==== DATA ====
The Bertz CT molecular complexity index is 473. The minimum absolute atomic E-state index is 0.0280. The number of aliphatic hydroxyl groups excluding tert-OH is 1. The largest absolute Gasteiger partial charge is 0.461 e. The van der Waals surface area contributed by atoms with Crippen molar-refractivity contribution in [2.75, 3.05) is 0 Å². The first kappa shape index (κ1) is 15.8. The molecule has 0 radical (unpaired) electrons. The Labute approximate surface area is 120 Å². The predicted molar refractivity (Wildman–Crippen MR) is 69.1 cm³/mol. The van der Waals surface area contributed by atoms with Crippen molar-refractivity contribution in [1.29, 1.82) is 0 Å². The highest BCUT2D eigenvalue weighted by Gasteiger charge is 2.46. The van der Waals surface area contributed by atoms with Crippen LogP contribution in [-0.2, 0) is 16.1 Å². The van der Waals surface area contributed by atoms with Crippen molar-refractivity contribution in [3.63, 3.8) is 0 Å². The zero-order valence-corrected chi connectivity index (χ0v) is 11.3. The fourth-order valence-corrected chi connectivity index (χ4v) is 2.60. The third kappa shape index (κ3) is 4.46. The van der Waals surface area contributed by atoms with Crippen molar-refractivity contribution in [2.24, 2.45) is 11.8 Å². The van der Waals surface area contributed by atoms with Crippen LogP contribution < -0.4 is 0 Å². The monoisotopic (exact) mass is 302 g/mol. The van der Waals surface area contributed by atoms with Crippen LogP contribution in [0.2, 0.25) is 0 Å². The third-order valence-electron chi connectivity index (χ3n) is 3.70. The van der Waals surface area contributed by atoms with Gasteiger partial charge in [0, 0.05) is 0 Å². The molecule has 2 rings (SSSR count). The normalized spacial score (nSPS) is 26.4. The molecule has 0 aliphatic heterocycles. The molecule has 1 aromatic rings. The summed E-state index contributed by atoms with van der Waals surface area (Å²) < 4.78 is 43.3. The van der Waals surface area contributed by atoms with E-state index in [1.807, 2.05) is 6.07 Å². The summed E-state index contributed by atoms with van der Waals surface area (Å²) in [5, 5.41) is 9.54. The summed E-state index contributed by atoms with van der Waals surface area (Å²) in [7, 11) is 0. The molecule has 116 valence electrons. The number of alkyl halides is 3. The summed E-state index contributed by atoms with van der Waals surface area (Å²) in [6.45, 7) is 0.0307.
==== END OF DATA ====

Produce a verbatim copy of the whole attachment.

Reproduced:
The Bertz CT molecular complexity index is 473. The minimum absolute atomic E-state index is 0.0280. The number of aliphatic hydroxyl groups excluding tert-OH is 1. The largest absolute Gasteiger partial charge is 0.461 e. The van der Waals surface area contributed by atoms with Crippen molar-refractivity contribution in [2.75, 3.05) is 0 Å². The first kappa shape index (κ1) is 15.8. The molecule has 0 radical (unpaired) electrons. The Labute approximate surface area is 120 Å². The predicted molar refractivity (Wildman–Crippen MR) is 69.1 cm³/mol. The van der Waals surface area contributed by atoms with Crippen molar-refractivity contribution in [1.29, 1.82) is 0 Å². The highest BCUT2D eigenvalue weighted by Gasteiger charge is 2.46. The van der Waals surface area contributed by atoms with Crippen LogP contribution in [-0.2, 0) is 16.1 Å². The van der Waals surface area contributed by atoms with Crippen molar-refractivity contribution in [3.63, 3.8) is 0 Å². The zero-order valence-corrected chi connectivity index (χ0v) is 11.3. The fourth-order valence-corrected chi connectivity index (χ4v) is 2.60. The third kappa shape index (κ3) is 4.46. The van der Waals surface area contributed by atoms with Crippen molar-refractivity contribution in [2.24, 2.45) is 11.8 Å². The van der Waals surface area contributed by atoms with Crippen LogP contribution < -0.4 is 0 Å². The monoisotopic (exact) mass is 302 g/mol. The van der Waals surface area contributed by atoms with Crippen LogP contribution in [0.2, 0.25) is 0 Å². The third-order valence-electron chi connectivity index (χ3n) is 3.70. The van der Waals surface area contributed by atoms with Gasteiger partial charge in [0, 0.05) is 0 Å². The molecule has 2 rings (SSSR count). The normalized spacial score (nSPS) is 26.4. The molecule has 0 aliphatic heterocycles. The molecule has 1 aromatic rings. The summed E-state index contributed by atoms with van der Waals surface area (Å²) < 4.78 is 43.3. The van der Waals surface area contributed by atoms with E-state index in [1.807, 2.05) is 6.07 Å². The summed E-state index contributed by atoms with van der Waals surface area (Å²) in [5, 5.41) is 9.54. The summed E-state index contributed by atoms with van der Waals surface area (Å²) in [7, 11) is 0. The molecule has 116 valence electrons. The number of alkyl halides is 3. The summed E-state index contributed by atoms with van der Waals surface area (Å²) in [6.45, 7) is 0.0307.